Back in 2014, even the Bundesbank got on the bandwagon: Germany’s booming economy could cope with higher wages for its workers, the central bank said. That drew the ire of the country’s export-happy companies, many of whom take pride in having an edge over the global competition and have long resisted the pressure.
Better pay has long been a clarion call from neighboring countries and international organizations, who are concerned that Germany’s massive current-account surplus of more than 8 percent of GDP is putting the world out of whack. Ones who don’t focus on salaries tend to put pressure on the government, calling on Berlin to increase government spending and stop balancing its budget, as it has done for three straight years.
Those critics got a mixed bag of news out of Germany this week. Berlin has agreed a new coalition government (pending a party vote) that includes a meager amount of new spending and tax cuts. Metalworkers meanwhile agreed to a two-year wage deal with employers that will set the stage for other industries. Perhaps the key takeaway: Germans don’t really want that much extra money to spend.
“It is not the start of an upward wage-price spiral in Germany.”
Just look at IG Metall, Germany’s powerful metalworkers union, which placed demands for more flexible working hours at the heart of its negotiations in the latest round of collective bargaining. After flexing its muscle in a series of 24-hour strikes, a deal was reached in the early hours of Tuesday.
Although the union trumpeted a headline wage rise of 4.3 percent, the total deal including one-off payments and accompanying measures works out to an annual 3.5 percent over the next 27 months, according to Holger Schmieding, chief economist of Berenberg Bank. That’s well below IG Metall’s initial demand of a 6 percent hike over 12 months, but was still seen as an acceptable deal.
Gesamtmetall, the metalworkers’ employer association, says the wage pact could cost companies up to €19.8 billion ($24.3 billion) to implement. That may seem like a lot, but it’s not that much more than the average wage gains seen in previous years. “In the broader European context, the fact that this wage settlement was agreed for a period of 27 months underlines that it is not the start of an upward wage-price spiral in Germany,” said Carsten Brzeski, chief economist of ING-Diba.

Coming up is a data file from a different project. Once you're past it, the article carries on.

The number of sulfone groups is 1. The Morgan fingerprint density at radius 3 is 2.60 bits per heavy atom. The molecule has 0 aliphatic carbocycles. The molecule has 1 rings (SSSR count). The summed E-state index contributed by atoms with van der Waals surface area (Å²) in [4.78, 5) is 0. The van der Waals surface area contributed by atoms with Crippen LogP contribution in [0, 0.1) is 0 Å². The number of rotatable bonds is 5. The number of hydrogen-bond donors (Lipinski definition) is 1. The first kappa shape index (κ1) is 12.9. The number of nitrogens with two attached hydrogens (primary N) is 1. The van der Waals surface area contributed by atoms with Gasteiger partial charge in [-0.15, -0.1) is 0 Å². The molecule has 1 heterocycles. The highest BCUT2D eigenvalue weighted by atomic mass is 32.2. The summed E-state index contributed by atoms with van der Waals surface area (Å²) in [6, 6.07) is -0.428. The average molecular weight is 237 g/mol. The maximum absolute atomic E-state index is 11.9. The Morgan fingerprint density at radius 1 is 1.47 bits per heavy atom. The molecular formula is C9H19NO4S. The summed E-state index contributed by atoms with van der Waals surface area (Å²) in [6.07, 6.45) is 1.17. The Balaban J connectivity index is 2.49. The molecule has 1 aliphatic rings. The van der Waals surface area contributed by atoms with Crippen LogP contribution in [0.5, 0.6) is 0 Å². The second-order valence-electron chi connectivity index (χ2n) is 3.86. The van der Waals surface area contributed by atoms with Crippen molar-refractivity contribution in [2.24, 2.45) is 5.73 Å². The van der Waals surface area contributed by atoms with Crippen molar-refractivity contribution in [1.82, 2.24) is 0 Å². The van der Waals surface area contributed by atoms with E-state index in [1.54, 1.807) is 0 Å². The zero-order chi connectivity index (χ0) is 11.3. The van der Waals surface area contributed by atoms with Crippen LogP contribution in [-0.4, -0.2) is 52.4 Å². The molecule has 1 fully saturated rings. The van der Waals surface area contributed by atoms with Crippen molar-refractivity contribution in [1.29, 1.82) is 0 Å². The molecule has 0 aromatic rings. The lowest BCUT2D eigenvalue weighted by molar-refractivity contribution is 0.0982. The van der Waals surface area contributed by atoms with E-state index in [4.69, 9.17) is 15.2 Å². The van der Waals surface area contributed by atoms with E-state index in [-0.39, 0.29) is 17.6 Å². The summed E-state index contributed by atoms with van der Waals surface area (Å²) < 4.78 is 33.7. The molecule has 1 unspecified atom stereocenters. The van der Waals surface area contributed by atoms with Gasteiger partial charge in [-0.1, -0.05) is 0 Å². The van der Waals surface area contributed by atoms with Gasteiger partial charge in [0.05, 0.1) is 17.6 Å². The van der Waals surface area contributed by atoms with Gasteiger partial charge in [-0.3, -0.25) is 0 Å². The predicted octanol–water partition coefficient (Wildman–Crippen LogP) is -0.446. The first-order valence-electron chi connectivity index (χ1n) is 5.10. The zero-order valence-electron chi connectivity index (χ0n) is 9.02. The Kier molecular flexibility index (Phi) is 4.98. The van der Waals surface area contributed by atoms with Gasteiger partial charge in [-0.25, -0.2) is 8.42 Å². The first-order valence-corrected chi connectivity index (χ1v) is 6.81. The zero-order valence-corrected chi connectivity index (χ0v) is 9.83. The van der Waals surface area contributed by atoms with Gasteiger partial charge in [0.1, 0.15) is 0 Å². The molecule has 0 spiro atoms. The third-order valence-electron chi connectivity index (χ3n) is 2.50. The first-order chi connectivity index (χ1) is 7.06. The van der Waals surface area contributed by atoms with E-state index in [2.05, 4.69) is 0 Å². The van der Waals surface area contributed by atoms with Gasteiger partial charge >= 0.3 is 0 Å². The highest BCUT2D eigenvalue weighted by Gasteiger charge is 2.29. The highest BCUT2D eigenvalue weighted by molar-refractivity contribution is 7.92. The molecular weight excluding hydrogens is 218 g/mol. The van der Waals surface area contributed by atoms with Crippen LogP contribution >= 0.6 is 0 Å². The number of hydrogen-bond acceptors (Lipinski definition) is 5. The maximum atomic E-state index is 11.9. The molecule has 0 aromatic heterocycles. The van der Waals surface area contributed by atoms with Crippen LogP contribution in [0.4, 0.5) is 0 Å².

Instead, what grabbed the headlines was a whole litany of other sweeteners in the union deal designed to improve work-life balance. Workers will have the right to reduce their working hours to 28 per week for up to two years (though without the salary compensation the union initially demanded). For 2019, those with children under 8 years of age will have the choice between a one-time payoff of 27.5 percent of their monthly salary or eight extra days of vacation.
Germans by law already get 24 vacation days per year, but it’s a safe bet that many will gladly take more. Indeed there’s precedent for this: Train operator Deutsche Bahn recently made a similar offer to its workers: More pay, six extra vacation days, or shorter weekly hours. Only 41 percent chose more pay.
Export other sectors to follow suit, too. Ingo Kramer, head of the broader industry association BDI, called the metalworkers deal a “future-oriented solution” that balanced the demands of employers and employees. Germany’s services sector, where unions have far less impact, can only look on somewhat ruefully.
Germany already works the fewest total annual hours on average of any developed country.
This isn’t really a new trend, either. While German companies might be productive and export-happy, their employees have never wanted to work long hours. Germany already works the fewest total annual hours on average of any developed country (1,363 hours per year, or 400 hours less than the OECD average).
The push to reduce hours even further is worrying some employers. The German machinery association VDMA said the metalworkers’ deal could “seriously hurt” small businesses, which are already struggling with skills shortages. The union deal tries to balance this out by easing restrictions on those who want to work longer hours, but the VDMA says this is “small consolation.”
If you can’t get major wage increases, perhaps the government will fill the potholes instead. The new coalition government agreed on Wednesday promises about €48 billion in new spending and €19 billion in tax cuts over the next legislative period. That’s hardly enough to lower a current-account surplus of more than 8 percent of GDP, but it is a start. Perhaps more importantly, though, there are signs that Germany is moving slightly leftward on Europe, with the new coalition government open to the idea of a common budget for the 19-nation euro zone.
Commerzbank even calculates that the government’s new spending plans could put Germany’s balanced budget in doubt. “As long as the economy is booming and interest rates remain low, a black-red coalition could avoid a general government deficit in this legislative period despite all the additional expenditure. However, it is unlikely to manage this under normal economic conditions,” the bank wrote in a research note.
In a less optimistic scenario, Commerzbank projects that Germany could wind up posting a budget deficit of 3 percent of GDP. Now that really would be something for foreign critics to write home about.
Christopher Cermak is an editor for Handelsblatt Global based in Berlin. Frank Specht of Handelsblatt contributed to this story. To contact the authors: firstname.lastname@example.org and email@example.com